Since I’m pretty sure that participating in a dead pool is illegal in San Francisco, I suppose that I will have to live with the next best thing, dead TV pools. Marketing Shift is putting on a contest where they are asking readers to try and pick ten of the new shows, that you think will be off the air by the end of the fall season.
The winner of the contest will be the first person to have all ten of their picks canceled. The winner will receive a little bit of link love from MarketingShift.com, but the loser ends up with an internship at
Cat World the CW
If you want to see a list of all the candidates for the pool, you’ll find it on Marketing Shift’s website, but here are my picks for their first annual TV dead pool contest.
1.) K-Ville – I already have a season pass for this, but even though I think I’ll like it, I don’t see it taking off. Hurricane Katrina may be something that people feel connected to, but I don’t think that it will be enough to keep this show on the air, two years later.
2.) Chuck – I caught the pilot on this one and it seems like too much of a niche program to catch on in the mainstream. I’ll be tuning in until they kill this one, but I think this will be one of the first victims of poor ratings and too little patience by the studios.
3.) Pushing Daises – Admittedly, this one looks intriguing to me, but I think that Disney’s family angle will keep this show from being popular. If it was on HBO, I’m sure that this dark comedy would be very successful, but on
the Disney Channel ABC it will end up too watered down to survive.
4.) Kitchen Nightmares – I can’t understand why any of the food shows are popular, but this wannna be Wolfgang Puck will go no where with his temper tantrums and scripted outbursts.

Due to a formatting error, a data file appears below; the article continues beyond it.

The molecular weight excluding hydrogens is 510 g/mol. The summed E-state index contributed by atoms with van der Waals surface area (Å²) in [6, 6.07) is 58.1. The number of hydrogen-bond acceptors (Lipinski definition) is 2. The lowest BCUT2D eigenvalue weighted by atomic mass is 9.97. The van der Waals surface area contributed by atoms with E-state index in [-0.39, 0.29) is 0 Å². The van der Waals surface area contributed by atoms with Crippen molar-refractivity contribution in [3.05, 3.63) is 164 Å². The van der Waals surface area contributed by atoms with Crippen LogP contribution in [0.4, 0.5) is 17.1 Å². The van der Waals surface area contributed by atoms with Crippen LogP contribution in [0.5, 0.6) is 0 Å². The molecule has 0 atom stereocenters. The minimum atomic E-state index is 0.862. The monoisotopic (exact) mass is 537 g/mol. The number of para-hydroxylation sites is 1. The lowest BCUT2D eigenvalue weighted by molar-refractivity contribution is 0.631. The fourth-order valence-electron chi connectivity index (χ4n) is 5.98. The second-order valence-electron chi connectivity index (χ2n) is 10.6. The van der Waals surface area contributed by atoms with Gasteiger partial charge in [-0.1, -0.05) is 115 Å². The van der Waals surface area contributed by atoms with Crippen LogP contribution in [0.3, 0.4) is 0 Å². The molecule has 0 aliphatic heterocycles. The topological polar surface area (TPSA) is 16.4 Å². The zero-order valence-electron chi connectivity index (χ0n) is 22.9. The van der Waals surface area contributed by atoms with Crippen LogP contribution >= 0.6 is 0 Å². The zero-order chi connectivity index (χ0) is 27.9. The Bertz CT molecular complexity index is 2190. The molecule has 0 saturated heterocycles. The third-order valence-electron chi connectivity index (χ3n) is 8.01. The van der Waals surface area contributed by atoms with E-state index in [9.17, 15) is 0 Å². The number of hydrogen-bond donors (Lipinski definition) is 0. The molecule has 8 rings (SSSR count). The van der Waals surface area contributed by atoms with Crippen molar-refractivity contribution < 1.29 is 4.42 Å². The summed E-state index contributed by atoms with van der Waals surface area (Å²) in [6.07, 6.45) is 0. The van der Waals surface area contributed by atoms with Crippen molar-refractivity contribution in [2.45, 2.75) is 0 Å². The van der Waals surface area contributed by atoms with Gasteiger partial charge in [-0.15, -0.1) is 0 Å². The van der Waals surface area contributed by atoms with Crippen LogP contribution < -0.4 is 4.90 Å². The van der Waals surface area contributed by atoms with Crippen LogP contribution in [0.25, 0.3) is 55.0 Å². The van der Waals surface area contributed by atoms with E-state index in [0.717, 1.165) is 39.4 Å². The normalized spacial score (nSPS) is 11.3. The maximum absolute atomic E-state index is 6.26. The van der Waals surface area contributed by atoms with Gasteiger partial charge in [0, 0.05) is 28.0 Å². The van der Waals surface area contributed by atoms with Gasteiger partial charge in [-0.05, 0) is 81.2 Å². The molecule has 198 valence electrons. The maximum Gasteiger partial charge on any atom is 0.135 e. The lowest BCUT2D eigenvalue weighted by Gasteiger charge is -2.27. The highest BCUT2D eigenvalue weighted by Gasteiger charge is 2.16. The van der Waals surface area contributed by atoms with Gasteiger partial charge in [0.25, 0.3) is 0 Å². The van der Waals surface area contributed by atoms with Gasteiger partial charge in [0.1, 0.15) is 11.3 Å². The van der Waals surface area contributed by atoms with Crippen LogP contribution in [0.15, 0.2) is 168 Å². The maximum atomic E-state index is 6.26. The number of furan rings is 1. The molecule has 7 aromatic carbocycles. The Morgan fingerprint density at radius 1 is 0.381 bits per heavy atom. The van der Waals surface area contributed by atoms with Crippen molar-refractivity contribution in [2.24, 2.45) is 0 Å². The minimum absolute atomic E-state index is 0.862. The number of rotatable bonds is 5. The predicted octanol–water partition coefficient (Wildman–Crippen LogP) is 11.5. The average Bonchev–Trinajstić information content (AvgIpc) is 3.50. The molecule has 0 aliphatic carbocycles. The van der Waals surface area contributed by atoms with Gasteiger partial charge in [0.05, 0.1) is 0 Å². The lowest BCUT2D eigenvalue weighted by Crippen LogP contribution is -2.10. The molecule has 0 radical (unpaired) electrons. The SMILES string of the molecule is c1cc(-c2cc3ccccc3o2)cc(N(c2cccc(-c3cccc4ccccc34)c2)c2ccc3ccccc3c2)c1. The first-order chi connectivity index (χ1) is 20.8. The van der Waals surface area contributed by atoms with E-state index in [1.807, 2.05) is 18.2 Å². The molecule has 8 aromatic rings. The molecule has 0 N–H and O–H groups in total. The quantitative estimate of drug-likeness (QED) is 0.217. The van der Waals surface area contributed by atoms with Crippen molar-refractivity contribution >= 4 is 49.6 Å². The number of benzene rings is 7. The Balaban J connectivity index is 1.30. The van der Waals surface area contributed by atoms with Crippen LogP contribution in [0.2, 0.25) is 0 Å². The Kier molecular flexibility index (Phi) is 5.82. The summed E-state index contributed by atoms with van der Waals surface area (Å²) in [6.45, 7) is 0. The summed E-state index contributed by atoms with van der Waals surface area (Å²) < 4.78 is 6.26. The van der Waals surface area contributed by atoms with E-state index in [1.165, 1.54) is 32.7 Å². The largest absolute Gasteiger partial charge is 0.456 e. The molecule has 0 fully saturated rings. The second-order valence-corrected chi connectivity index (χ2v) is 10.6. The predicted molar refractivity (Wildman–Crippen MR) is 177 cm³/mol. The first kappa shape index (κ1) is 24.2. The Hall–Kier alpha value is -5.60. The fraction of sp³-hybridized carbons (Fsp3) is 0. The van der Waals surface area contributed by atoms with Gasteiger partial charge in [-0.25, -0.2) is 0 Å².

5.) Life – This one is just a little too quirky for me to believe that it will survive. If this was on the USA Network or FX, I could see them carving out a niche cable audience, but even NBC won’t be desperate enough to keep this around for too long.
6.) Caveman – This is one of the shows that I’m really looking forward to. The Geico ads were creative to begin with, but I’m also a fan of product placement over the 30 second ads. There seemed to be a lot of initial interest in the show, but I’m worry that it will get pulled after reading some sub-par reviews. I hope I’m wrong about this one, but only think the Caveman joke will go so far with primetime audiences.
7.) Life Is Wild – Between The Office and the upcoming US adaption of Coupling, we’ve seen strong interest in US based versions of UK programmes. Even though this will be an adaption of the hit UK drama Wild at Heart, I’m still not convinced that it will translate well for US based audiences. Since this one will be on the CW, it could always stick around even if no one watches, but I think that the CW can get better ratings with King of the Hill reruns and we’ll see them drop it.